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Health | How to Choose a Vet |
When to Call The Vet

When choosing a vet, try to find someone who is sociable with both you and your dog. Make sure you feel you can trust his/her judgments and decisions about your dog’s care. Ask questions. A good vet will be prepared and willing to answer your questions or refer you to someone else if he/she doesn’t know. Be as choosy about your vet as you would be in choosing your own doctor. It is important to establish a relationship with a vet as soon as your bring your puppy or dog home so he/she will become a trusted partner in your dog’s upbringing. Regular visits to your vet should begin soon after you bring your dog home.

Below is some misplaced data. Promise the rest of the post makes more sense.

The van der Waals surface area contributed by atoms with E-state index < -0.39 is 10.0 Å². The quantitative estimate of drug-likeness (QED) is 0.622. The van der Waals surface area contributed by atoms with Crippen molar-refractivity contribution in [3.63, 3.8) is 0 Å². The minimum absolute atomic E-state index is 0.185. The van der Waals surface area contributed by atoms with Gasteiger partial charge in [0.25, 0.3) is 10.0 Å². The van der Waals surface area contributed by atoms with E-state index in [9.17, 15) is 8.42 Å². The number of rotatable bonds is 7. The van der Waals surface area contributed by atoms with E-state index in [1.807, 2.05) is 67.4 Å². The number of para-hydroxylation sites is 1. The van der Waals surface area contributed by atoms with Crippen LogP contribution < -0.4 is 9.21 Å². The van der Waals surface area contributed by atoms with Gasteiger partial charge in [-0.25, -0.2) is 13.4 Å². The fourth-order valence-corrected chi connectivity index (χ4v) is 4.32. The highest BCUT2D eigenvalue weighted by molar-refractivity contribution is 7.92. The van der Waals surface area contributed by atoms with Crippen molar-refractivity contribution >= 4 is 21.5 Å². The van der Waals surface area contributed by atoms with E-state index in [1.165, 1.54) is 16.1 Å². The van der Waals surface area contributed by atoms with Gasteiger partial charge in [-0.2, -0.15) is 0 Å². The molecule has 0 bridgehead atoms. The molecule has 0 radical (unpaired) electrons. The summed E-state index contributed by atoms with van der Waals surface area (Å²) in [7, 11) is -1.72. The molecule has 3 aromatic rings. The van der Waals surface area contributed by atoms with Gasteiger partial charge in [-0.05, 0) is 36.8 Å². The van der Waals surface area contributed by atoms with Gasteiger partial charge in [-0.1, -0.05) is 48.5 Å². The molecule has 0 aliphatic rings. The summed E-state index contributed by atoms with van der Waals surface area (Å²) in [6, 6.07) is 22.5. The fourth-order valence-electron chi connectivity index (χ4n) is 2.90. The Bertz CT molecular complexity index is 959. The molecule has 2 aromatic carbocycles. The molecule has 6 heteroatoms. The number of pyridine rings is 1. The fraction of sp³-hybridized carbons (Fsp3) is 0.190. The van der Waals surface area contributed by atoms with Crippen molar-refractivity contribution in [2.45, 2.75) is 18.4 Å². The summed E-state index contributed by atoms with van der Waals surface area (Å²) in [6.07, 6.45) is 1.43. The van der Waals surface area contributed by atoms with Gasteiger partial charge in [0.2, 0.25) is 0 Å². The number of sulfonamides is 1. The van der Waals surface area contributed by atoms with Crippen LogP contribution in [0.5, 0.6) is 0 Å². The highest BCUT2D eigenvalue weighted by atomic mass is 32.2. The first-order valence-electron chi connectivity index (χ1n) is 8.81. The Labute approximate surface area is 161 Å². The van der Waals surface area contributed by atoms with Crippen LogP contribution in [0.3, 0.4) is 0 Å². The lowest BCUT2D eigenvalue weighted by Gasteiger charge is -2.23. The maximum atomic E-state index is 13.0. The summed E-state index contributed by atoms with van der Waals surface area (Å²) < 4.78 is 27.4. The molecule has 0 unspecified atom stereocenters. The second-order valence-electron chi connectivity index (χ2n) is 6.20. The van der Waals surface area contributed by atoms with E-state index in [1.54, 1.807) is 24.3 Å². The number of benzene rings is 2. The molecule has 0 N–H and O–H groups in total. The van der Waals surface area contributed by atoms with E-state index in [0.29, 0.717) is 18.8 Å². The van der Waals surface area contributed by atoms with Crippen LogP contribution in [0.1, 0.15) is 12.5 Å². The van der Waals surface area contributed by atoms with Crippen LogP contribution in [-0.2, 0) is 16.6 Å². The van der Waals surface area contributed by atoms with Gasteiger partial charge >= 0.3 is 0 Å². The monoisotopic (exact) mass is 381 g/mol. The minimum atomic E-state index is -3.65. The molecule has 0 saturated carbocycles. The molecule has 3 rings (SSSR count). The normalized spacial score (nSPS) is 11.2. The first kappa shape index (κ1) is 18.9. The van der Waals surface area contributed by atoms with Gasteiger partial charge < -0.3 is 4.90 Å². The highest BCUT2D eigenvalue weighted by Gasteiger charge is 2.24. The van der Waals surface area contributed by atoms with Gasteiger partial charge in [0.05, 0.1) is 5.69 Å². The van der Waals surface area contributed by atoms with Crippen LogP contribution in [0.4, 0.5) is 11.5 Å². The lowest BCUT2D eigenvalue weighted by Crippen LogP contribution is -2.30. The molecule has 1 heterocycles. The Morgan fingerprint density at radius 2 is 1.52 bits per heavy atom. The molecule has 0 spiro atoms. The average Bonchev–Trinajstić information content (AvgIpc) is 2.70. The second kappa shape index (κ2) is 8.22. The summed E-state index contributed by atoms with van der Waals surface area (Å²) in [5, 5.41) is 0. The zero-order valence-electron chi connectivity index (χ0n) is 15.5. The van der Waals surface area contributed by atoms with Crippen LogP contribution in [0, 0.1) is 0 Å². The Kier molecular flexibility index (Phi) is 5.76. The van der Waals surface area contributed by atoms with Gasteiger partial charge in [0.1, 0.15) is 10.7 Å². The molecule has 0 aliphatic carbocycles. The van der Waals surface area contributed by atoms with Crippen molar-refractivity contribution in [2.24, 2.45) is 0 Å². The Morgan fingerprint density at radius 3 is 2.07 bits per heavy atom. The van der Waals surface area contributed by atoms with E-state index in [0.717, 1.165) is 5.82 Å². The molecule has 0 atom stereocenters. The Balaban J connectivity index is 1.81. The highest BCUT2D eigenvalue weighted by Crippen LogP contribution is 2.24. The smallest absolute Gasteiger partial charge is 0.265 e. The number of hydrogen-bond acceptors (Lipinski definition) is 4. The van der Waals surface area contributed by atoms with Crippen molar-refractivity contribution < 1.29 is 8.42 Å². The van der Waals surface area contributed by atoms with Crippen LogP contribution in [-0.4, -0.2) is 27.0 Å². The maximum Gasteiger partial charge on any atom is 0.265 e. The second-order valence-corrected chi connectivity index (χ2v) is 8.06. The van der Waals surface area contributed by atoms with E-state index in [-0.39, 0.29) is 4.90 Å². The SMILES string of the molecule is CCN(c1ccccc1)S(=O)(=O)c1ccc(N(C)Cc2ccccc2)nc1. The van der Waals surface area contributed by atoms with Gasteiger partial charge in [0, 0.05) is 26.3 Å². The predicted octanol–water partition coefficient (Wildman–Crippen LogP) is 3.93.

Learn to recognize the signs of illness and what is normal and abnormal for your dog. Any persistent change in your dog's behavior such as listlessness, depression, loss of appetite, traces of blood in the stool, a dull coat, or a pot bellied look are all indications of illness and warrant a trip to the vet. A dog’s temperature will vary depending on the time of day, their emotional state, the amount of recent activity or the environment, such as riding in a hot car. The normal temperature of dog is 100.5° to 102.5°F. If your dog shows signs of fever (lusterless coat; a dry, hot nose; dull eyes; apathy; a noticeable rise in body heat) take his temperature. If it is over 103°F, you should consult the vet. To take your dog’s temperature, use a rectal thermometer, which has a rounded tip. Shake down the thermometer and apply Vaseline or mineral oil to the bulb. If necessary, restrain your dog, lift it’s tail, and gently slide the thermometer two-thirds of its length (about 1 to 1 ½ inches) into the rectum. Hold it in for two to three minutes. While you wait, it is advisable to hold the back end of your pet with one hand and the tail and thermometer with the other so that your pet cannot move and break the thermometer. Try to keep the dog calm by talking to him and reassuring with praise for staying still. Remove the thermometer and read it as you would normally do.